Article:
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Airport Authority Awards Contract for Builders

First published in the Dec. 24 print issue of the Burbank Leader.

The Burbank-Glendale-Pasadena Airport Authority awarded a construction contract for its replacement passenger terminal project on Monday, also sanctioning $55 million for the first phase of the plan and authorizing builders to begin work.
The new replacement terminal will offer the same number of gates as the current terminal — 14 — but will increase from 232,000 square feet to about 355,000 square feet. It will be built at the northeast end of the airport, replacing the almost 100-year-old terminal in the southeast. Officials estimate construction could be completed by 2026.
The BGPAA started the construction bidding process last May to find a company for design and construction services, ultimately settling on Holder, Pankow, TEC, Joint Venture, or HPTJV. Of the competing firms, HPTJV provided the lowest estimated total project cost, and produced the best score during the airport authority’s evaluation process, which analyzed the project timeline, management preparedness and the firm’s “design-build” approach.
The HPTJV team also includes several subcontractors: Corgan, an architectural firm, CannonDesign, a design consultant and Burns & McDonnell, an engineering consultant. “[HPTJV] and Corgan are leading aviation builders and designers in the country with large, complex projects at more than 200 airports across the world. They have completed more than 120 projects together, totaling more than $9.0 billion dollars,” said Nerissa Sugars, BGPAA’s communications director, in a statement.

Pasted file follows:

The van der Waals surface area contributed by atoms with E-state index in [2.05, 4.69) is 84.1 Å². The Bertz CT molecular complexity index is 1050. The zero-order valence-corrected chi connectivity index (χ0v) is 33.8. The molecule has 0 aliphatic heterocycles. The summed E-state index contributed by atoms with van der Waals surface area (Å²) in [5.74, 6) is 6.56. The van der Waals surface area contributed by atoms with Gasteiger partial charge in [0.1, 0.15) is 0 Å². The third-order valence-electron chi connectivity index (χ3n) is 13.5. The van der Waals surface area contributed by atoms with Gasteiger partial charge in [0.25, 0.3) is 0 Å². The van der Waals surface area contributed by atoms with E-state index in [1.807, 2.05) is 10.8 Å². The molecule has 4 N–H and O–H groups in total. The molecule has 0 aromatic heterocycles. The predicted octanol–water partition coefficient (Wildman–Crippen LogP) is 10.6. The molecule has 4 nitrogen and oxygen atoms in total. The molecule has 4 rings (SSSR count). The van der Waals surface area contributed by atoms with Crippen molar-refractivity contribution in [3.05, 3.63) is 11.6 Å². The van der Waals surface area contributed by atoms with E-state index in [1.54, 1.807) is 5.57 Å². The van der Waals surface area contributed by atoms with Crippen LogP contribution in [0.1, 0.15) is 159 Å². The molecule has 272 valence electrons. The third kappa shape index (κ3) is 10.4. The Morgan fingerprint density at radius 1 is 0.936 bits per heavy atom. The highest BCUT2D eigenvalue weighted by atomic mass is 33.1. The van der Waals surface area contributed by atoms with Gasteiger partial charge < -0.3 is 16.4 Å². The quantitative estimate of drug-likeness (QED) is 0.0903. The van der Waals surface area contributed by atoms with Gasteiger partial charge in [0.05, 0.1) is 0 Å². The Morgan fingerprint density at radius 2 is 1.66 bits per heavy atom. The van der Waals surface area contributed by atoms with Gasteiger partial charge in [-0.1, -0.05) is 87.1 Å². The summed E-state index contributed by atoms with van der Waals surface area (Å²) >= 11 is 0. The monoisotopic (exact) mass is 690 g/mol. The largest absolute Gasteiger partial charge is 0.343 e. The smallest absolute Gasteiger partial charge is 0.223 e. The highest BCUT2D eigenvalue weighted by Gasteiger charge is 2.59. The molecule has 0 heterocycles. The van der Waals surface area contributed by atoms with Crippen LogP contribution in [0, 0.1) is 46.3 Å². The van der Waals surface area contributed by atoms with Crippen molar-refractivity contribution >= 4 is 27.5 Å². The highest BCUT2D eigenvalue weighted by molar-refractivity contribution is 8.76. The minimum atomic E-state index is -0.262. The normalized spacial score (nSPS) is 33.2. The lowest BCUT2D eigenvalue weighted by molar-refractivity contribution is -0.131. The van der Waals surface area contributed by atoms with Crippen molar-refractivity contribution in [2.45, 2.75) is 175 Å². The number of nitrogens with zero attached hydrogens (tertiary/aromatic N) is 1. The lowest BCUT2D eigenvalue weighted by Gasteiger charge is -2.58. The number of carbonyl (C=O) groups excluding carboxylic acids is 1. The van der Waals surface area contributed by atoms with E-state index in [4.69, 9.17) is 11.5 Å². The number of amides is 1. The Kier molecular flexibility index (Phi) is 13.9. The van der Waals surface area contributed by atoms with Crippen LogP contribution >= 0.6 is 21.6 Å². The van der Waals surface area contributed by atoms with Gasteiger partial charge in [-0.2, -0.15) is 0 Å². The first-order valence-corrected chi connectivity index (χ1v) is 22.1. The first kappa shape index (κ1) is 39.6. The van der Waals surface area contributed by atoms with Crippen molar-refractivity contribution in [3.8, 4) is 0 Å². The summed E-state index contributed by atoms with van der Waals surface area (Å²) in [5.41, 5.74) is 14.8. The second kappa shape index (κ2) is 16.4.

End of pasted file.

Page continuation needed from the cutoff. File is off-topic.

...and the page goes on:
“This is a milestone for the city of Burbank,” said President Emily Gabel-Luddy, who is one of Burbank’s three representatives on the BGPAA Commission. “Residents have gone down a very long road for this. We have the best possible team we can on this project.”
Burbank voters approved the replacement terminal project in 2016 by passing Measure B, though the construction of a new terminal has become a contentious issue throughout the San Fernando Valley, particularly for those residents who live under the airport’s flightpaths, or near runways.
U.S. Rep. Brad Sherman, who represents the San Fernando Valley, spoke out against the project in October, saying progress should be halted until the FAA addresses noise and environmental impacts on the community.
The city of Los Angeles is suing the Federal Aviation Administration, arguing that its environmental review of the terminal project did not consider designs that could have a lesser impact on the surrounding community.
Officials from the airport authority say the new terminal is necessary in order to resolve longstanding safety and accessibility issues with the current terminal.

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